- Instrumental music and graphic design are more similar than you might think. Both use wordless mediums to convey meaning, and both require a particular finesse to get right. Scott Hansen, AKA Tycho, has been a producer and a graphic designer for over a decade, and his work in each field is as consummately professional as it should be by now. But competence doesn't equal resonance, a fact that's clear in Hansen's recent work. Awake, his fourth album, is also his first with a full band, and it has more of a stripped-back production style than 2011's Dive. But the overly simplistic songwriting withers here, leaving behind a set of songs that grasp at clichéd emotions without offering any tension or conflict to really make them interesting.
The sound of Awake is subdued post-rock. Guitars echo into an epic valley of reverb, but there are no aural fireworks, just a rhythm section writhing underneath. Hansen's bass player and drummer are actually the best parts of Awake: careful and precise, they have a nuance that Hansen lacks. Tracks like "Dye" and "Spectre" have wonderful percussive interplay with bland accompaniment. On "Montana," Hansen drowns everything with Joshua Tree, ham-fisted overkill that's only aggravated by the choral vocals that push its second half into self-parody.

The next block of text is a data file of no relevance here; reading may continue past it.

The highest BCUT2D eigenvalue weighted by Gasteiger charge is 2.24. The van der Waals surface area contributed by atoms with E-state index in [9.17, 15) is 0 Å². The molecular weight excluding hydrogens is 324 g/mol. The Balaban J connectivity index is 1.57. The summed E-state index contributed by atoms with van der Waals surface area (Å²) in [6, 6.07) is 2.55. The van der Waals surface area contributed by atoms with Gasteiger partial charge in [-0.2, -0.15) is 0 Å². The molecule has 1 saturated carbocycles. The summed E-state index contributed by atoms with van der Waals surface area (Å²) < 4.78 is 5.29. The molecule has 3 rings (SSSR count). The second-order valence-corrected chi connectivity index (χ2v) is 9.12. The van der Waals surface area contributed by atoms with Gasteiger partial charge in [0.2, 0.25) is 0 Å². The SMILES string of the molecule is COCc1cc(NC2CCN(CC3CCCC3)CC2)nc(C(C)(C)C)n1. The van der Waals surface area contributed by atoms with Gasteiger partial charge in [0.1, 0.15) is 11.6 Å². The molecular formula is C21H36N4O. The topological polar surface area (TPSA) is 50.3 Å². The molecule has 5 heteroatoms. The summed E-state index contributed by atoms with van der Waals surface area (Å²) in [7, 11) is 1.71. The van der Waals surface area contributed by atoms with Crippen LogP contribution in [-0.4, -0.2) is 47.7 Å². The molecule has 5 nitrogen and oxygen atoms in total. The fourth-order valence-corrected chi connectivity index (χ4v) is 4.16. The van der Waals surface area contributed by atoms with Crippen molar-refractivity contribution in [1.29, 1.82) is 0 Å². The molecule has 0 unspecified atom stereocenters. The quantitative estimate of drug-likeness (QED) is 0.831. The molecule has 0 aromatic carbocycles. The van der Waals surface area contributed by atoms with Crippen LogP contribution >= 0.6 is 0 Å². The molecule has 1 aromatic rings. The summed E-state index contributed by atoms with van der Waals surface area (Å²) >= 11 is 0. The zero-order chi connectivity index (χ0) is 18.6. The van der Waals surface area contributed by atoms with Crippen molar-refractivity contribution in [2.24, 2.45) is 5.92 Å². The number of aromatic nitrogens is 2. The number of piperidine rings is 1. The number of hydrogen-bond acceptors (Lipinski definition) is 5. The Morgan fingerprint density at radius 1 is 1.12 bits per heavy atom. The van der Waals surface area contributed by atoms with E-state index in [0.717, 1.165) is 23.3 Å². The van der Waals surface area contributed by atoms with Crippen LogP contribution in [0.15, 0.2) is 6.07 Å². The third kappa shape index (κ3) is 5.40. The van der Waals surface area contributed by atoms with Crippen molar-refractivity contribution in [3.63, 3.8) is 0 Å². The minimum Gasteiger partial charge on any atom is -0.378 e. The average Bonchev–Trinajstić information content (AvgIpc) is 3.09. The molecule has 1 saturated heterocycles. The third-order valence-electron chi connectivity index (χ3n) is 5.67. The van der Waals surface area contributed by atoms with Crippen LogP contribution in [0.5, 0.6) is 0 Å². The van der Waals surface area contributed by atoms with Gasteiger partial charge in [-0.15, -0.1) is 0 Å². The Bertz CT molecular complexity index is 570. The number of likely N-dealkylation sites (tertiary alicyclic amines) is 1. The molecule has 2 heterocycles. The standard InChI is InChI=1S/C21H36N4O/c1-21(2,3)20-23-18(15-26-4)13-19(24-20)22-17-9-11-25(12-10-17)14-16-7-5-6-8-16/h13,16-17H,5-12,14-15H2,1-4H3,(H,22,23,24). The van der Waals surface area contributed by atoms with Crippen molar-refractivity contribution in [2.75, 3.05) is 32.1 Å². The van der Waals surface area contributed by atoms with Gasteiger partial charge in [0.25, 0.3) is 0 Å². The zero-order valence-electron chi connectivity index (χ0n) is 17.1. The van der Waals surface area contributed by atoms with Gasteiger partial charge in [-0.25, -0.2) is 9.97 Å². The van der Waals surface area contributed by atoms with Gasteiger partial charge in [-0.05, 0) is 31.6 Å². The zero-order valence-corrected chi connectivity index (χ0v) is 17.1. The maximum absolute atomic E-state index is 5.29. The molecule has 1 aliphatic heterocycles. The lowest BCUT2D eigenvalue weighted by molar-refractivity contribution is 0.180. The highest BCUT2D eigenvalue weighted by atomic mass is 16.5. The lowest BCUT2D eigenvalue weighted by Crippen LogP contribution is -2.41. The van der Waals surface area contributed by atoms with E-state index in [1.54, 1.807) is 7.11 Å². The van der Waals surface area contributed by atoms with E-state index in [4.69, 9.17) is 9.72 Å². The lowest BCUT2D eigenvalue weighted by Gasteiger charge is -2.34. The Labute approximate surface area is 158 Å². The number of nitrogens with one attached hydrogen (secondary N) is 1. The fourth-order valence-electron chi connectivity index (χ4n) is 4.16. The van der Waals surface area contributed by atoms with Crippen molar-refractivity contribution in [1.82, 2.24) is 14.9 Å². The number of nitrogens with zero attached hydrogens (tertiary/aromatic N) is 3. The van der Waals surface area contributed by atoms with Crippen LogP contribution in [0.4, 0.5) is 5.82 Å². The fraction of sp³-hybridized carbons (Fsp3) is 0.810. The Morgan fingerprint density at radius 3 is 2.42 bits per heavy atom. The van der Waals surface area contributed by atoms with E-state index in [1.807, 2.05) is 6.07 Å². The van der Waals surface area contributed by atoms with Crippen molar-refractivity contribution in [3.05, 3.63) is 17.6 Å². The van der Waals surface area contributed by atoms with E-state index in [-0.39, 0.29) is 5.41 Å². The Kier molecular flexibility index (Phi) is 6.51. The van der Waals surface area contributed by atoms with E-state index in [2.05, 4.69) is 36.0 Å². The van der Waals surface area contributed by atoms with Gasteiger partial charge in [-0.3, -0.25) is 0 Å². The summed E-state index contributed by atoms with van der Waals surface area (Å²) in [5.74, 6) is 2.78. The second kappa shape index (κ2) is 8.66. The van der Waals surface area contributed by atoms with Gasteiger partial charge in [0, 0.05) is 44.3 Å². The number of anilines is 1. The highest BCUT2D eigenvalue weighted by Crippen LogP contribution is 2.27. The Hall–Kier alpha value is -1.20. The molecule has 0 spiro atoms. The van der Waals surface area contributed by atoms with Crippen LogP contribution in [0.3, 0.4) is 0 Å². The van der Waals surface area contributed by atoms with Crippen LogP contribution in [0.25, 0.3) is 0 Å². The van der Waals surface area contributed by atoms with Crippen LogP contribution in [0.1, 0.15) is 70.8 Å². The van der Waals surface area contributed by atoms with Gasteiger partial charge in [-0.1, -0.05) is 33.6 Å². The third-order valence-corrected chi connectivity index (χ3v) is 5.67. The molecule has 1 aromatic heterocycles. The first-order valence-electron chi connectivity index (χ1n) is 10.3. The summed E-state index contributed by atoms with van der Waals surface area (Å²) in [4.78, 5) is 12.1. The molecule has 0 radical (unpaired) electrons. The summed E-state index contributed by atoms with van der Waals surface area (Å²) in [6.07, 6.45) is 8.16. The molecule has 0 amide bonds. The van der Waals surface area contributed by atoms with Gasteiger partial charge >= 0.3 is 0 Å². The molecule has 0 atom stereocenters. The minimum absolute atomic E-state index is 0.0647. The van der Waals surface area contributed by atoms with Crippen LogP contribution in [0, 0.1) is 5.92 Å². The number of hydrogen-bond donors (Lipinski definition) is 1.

Tycho's grandeur can be satisfying in small doses. The title track gallops into action, taking flight with a melody so earnest it would be heartening if the same idea wasn't repeated over and over again across the LP. "See" has searing guitar leads that surface every few bars, a tantalizing bit of edginess that proves the band can rise above the adult contemporary doldrums.
Perhaps the best way to understand Awake is to consider its artwork, which is designed by Hansen. It shows the same sun that adorns the cover of Dive, but this time it's stripped of ambiance and made severe. It's colour-coded with lines that represent each track—flip open the digipak and there are more abstract shapes in the same style. It's appealing stuff, but dig deeper and you'll find there's not much beneath the pristine surface.